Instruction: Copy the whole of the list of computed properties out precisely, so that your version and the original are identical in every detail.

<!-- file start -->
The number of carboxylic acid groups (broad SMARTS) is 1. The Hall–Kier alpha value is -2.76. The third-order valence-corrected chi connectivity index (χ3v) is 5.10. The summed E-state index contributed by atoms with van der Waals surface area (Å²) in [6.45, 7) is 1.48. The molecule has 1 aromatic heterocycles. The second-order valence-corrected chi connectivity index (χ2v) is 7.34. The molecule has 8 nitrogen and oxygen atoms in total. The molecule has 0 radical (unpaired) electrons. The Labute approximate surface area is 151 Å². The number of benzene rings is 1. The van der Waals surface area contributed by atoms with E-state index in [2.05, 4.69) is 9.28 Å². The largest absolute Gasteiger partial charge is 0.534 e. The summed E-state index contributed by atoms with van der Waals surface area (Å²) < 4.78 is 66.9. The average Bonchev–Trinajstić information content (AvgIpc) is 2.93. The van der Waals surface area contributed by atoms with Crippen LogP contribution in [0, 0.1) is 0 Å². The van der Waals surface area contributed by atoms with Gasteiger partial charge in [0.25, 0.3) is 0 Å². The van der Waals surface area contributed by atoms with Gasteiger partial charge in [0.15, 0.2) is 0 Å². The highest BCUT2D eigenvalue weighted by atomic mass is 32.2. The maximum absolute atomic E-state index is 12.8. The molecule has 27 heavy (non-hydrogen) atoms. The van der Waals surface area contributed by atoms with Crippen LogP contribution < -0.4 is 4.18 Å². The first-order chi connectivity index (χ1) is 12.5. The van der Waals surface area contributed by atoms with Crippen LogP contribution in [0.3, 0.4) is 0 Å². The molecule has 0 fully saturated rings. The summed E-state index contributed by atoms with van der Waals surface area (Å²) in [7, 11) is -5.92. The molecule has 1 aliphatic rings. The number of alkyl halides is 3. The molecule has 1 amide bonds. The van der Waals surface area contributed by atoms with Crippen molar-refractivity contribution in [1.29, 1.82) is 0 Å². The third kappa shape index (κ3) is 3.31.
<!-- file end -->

The number of carboxylic acid groups (broad SMARTS) is 1. The Hall–Kier alpha value is -2.76. The third-order valence-corrected chi connectivity index (χ3v) is 5.10. The summed E-state index contributed by atoms with van der Waals surface area (Å²) in [6.45, 7) is 1.48. The molecule has 1 aromatic heterocycles. The second-order valence-corrected chi connectivity index (χ2v) is 7.34. The molecule has 8 nitrogen and oxygen atoms in total. The molecule has 0 radical (unpaired) electrons. The Labute approximate surface area is 151 Å². The number of benzene rings is 1. The van der Waals surface area contributed by atoms with E-state index in [2.05, 4.69) is 9.28 Å². The largest absolute Gasteiger partial charge is 0.534 e. The summed E-state index contributed by atoms with van der Waals surface area (Å²) < 4.78 is 66.9. The average Bonchev–Trinajstić information content (AvgIpc) is 2.93. The van der Waals surface area contributed by atoms with Crippen LogP contribution in [0, 0.1) is 0 Å². The van der Waals surface area contributed by atoms with Gasteiger partial charge in [0.25, 0.3) is 0 Å². The van der Waals surface area contributed by atoms with Gasteiger partial charge in [0.15, 0.2) is 0 Å². The highest BCUT2D eigenvalue weighted by atomic mass is 32.2. The maximum absolute atomic E-state index is 12.8. The molecule has 27 heavy (non-hydrogen) atoms. The van der Waals surface area contributed by atoms with Crippen LogP contribution < -0.4 is 4.18 Å². The first-order chi connectivity index (χ1) is 12.5. The van der Waals surface area contributed by atoms with Crippen LogP contribution in [0.3, 0.4) is 0 Å². The molecule has 0 fully saturated rings. The summed E-state index contributed by atoms with van der Waals surface area (Å²) in [7, 11) is -5.92. The molecule has 1 aliphatic rings. The number of alkyl halides is 3. The molecule has 1 amide bonds. The van der Waals surface area contributed by atoms with Crippen molar-refractivity contribution in [1.29, 1.82) is 0 Å². The third kappa shape index (κ3) is 3.31.